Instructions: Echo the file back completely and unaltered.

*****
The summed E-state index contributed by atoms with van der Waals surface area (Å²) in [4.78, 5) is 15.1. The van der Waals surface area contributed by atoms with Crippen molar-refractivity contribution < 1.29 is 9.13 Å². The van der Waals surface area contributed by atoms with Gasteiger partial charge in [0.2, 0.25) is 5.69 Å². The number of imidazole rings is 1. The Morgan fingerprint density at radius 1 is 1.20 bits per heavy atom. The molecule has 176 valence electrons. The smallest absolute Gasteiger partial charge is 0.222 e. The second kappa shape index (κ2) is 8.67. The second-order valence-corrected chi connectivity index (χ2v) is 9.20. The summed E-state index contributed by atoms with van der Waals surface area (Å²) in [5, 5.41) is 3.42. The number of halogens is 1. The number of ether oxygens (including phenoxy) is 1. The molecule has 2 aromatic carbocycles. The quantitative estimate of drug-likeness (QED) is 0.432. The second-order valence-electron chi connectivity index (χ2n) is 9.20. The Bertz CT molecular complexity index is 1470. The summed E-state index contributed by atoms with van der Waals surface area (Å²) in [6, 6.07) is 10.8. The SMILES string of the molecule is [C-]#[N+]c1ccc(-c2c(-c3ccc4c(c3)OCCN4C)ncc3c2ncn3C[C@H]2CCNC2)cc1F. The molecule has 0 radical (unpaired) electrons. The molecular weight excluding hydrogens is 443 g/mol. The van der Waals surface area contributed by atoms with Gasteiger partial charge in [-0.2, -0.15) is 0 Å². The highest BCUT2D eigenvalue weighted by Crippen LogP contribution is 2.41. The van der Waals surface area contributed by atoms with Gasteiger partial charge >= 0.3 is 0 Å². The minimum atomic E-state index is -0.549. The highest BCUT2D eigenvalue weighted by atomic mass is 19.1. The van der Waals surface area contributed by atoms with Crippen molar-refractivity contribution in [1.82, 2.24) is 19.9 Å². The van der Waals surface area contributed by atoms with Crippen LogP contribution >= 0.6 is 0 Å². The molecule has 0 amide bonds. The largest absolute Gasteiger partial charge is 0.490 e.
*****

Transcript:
The summed E-state index contributed by atoms with van der Waals surface area (Å²) in [4.78, 5) is 15.1. The van der Waals surface area contributed by atoms with Crippen molar-refractivity contribution < 1.29 is 9.13 Å². The van der Waals surface area contributed by atoms with Gasteiger partial charge in [0.2, 0.25) is 5.69 Å². The number of imidazole rings is 1. The Morgan fingerprint density at radius 1 is 1.20 bits per heavy atom. The molecule has 176 valence electrons. The smallest absolute Gasteiger partial charge is 0.222 e. The second kappa shape index (κ2) is 8.67. The second-order valence-corrected chi connectivity index (χ2v) is 9.20. The summed E-state index contributed by atoms with van der Waals surface area (Å²) in [5, 5.41) is 3.42. The number of halogens is 1. The number of ether oxygens (including phenoxy) is 1. The molecule has 2 aromatic carbocycles. The quantitative estimate of drug-likeness (QED) is 0.432. The second-order valence-electron chi connectivity index (χ2n) is 9.20. The Bertz CT molecular complexity index is 1470. The summed E-state index contributed by atoms with van der Waals surface area (Å²) in [6, 6.07) is 10.8. The SMILES string of the molecule is [C-]#[N+]c1ccc(-c2c(-c3ccc4c(c3)OCCN4C)ncc3c2ncn3C[C@H]2CCNC2)cc1F. The molecule has 0 radical (unpaired) electrons. The molecular weight excluding hydrogens is 443 g/mol. The van der Waals surface area contributed by atoms with Gasteiger partial charge in [-0.2, -0.15) is 0 Å². The highest BCUT2D eigenvalue weighted by Crippen LogP contribution is 2.41. The van der Waals surface area contributed by atoms with Gasteiger partial charge >= 0.3 is 0 Å². The minimum atomic E-state index is -0.549. The highest BCUT2D eigenvalue weighted by atomic mass is 19.1. The van der Waals surface area contributed by atoms with Crippen molar-refractivity contribution in [1.82, 2.24) is 19.9 Å². The van der Waals surface area contributed by atoms with Crippen LogP contribution >= 0.6 is 0 Å². The molecule has 0 amide bonds. The largest absolute Gasteiger partial charge is 0.490 e.